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21 Feb 2011 09:09
It was the priceless scenes of Egyptians smiling, cheering and shedding tears broadcast around the world last Friday in celebration of President Hosni Mubarak’s resignation that raised the question: just why is it that Zimbabwe hasn’t undertaken a similar revolution to force President Robert Mugabe to stand down?
At face value, the similarities between the two countries are striking and suggestive of mutual ground for revolution, in spite of the huge population difference (Egypt’s 80-million inhabitants is six times that of Zimbabwe).
Both countries have been led by octogenarian leaders—Mugabe turns 87 this month—in power for at least 30 years and each has enjoyed loyal service from securocrats and military men who have propped up their stay in power. A violent and brutal police force in both countries has kept dissenters in check.
The Zimbabwean regime is supported by violent Zanu-PF youths and war veterans and Egypt’s by paid thugs, estimated to be around two million strong.
But their differences are pronounced. Egypt’s January 25 “Day of Rage” unfolded on the streets as well as on the social networking site Twitter. Mubarak’s fatal mistake was in shutting down the site, with along Facebook and mobile networks, several hours after anti-Murbarak calls flared up, evidence to protesters of the shiftiness of the regime as it buckled under the mobilising power of the internet. According to the United Nations, internet penetration in Egypt is at nearly 25% of the population.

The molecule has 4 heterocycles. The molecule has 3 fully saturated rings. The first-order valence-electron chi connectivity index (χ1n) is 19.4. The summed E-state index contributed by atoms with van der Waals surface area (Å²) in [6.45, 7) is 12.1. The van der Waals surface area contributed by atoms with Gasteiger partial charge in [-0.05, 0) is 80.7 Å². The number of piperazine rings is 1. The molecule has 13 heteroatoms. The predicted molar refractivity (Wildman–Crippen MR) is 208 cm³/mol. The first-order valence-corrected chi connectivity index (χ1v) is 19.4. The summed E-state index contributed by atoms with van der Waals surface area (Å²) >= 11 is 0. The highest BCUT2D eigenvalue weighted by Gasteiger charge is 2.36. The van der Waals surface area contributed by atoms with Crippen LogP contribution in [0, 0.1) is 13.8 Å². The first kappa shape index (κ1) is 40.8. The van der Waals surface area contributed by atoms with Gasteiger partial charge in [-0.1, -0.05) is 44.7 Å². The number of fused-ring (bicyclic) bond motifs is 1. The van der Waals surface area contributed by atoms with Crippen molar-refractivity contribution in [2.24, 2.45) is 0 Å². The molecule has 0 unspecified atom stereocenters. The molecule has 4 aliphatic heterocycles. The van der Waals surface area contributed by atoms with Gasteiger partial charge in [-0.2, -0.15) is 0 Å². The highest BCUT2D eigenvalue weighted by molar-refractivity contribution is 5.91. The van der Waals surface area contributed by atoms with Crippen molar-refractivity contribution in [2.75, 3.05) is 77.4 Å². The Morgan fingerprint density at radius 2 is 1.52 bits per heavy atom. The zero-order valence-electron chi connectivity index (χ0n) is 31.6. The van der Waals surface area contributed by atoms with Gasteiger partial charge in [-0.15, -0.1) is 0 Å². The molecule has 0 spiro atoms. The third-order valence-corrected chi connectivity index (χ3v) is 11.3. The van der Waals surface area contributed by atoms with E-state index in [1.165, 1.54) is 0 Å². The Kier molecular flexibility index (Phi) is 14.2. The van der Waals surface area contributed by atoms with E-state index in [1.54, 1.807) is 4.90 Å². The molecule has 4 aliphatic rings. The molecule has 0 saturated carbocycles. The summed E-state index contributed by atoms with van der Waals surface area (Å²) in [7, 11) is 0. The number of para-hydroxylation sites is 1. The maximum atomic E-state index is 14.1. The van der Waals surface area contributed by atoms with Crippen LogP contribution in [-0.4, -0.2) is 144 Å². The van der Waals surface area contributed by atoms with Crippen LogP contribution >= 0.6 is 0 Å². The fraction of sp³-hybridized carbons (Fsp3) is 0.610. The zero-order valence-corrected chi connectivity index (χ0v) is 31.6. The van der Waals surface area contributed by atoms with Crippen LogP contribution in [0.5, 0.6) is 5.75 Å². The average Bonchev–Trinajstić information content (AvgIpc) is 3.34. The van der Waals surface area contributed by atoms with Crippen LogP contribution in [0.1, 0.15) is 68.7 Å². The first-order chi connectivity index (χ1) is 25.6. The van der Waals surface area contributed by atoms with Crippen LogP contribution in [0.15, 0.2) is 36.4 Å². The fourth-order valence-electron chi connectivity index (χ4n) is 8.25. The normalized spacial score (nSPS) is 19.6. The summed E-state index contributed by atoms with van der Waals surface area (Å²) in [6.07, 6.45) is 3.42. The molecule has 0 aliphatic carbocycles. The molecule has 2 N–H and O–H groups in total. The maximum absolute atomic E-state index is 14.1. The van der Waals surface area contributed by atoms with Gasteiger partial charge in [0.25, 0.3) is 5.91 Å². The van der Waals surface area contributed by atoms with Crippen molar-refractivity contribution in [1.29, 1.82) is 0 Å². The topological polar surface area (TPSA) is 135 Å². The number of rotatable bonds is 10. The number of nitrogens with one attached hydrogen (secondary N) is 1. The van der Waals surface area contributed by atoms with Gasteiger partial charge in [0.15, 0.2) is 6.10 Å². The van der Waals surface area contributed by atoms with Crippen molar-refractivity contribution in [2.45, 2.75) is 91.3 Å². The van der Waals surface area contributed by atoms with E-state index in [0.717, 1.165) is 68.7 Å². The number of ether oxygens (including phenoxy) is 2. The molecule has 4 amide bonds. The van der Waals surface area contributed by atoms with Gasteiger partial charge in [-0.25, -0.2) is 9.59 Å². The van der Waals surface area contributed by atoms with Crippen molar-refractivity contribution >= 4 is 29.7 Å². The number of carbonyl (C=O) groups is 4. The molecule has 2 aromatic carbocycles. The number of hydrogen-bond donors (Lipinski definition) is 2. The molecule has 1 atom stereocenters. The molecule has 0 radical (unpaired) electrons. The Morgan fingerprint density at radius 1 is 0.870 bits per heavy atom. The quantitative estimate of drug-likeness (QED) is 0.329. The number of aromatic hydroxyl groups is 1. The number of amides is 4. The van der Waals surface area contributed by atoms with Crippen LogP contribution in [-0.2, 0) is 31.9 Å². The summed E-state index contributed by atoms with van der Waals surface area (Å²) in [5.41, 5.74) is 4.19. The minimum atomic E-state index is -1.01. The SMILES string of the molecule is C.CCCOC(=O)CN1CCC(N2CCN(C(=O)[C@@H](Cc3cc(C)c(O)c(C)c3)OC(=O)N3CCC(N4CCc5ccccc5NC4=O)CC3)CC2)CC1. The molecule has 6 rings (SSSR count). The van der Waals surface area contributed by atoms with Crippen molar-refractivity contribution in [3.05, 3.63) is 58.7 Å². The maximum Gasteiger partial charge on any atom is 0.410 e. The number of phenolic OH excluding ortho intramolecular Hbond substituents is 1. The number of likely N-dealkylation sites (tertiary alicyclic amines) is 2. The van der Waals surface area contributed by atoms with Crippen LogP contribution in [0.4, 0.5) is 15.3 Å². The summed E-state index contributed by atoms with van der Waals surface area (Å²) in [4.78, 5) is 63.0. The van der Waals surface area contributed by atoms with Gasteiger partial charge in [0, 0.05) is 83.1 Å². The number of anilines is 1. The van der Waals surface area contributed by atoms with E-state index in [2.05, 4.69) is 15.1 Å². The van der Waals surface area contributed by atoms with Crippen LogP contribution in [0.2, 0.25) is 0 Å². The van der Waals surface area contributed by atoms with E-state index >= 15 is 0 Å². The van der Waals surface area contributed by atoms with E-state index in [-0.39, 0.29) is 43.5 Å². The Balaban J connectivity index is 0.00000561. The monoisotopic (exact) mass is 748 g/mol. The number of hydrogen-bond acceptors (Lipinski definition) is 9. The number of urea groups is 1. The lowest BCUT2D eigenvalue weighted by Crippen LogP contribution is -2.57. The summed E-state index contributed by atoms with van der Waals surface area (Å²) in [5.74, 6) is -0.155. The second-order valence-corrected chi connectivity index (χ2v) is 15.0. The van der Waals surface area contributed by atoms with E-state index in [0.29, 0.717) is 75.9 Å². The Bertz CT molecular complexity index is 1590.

In Zimbabwe internet access is measured at 13% and it doesn’t have a blogger community like Egypt, which is led by near-celebrity figures who have shown they can move the masses.
Besides, the prospect of a leaderless movement supported only by the internet does not fit in well with many Zimbabweans, who have become accustomed to having a “hero” at the forefront, evidenced by the country’s long history of liberation war heroes and its celebrated Heroes Acre shrine. Mugabe understands this better than most.
A divided Zimbabwean community—rural versus urban, the Shona versus the Ndebele, rich versus poor, black versus white and factionalism within Zanu-PF and the Movement for Democratic Change—is worse for the country than anything Mugabe can throw at it. As one local activist said: “Until we have collectivity in Zimbabwe, you can just forget about Tunisia or Egypt happening here.”
But for many in Zimbabwe the years of abuse, beatings and violent crackdown on any attempts at freedom of expression at the hands of the police force and army, the loyalties of which openly lie with Mugabe, has simply struck a chord of fear in their hearts.
“Egypt will never happen here. People are just afraid and have resigned themselves to Mugabe’s rule, even if it’s for life,” said Patrick Dzavakwa (24), a university student.
Unlike in Egypt, where the army’s neutrality and promise not to crackdown on protesters was a key facet of the revolution’s success, recent warnings from senior army officials—who called attempts to stage Egyptian-style protests in the country “wishful thinking”—have crushed any hopes of change.
MDC legislator Tabitha Khumalo told the Mail & Guardian: “The people just need to get themselves ready in spite of any intimidation coming from Zanu-PF.
“Egypt is evidence to us that when the people have had enough of hunger, pain, dictatorship and unemployment, nothing can stand in their way.” But key to any changes in the country would be a shift in Pretoria’s policy towards Harare—an ally that Mugabe has always relied on and that has given him leeway to deride the West with abandon.
Should South Africa endorse a people-led revolt as it did in the case of Egypt, it could well mark the death knell for Mugabe’s rule in Zimbabwe.
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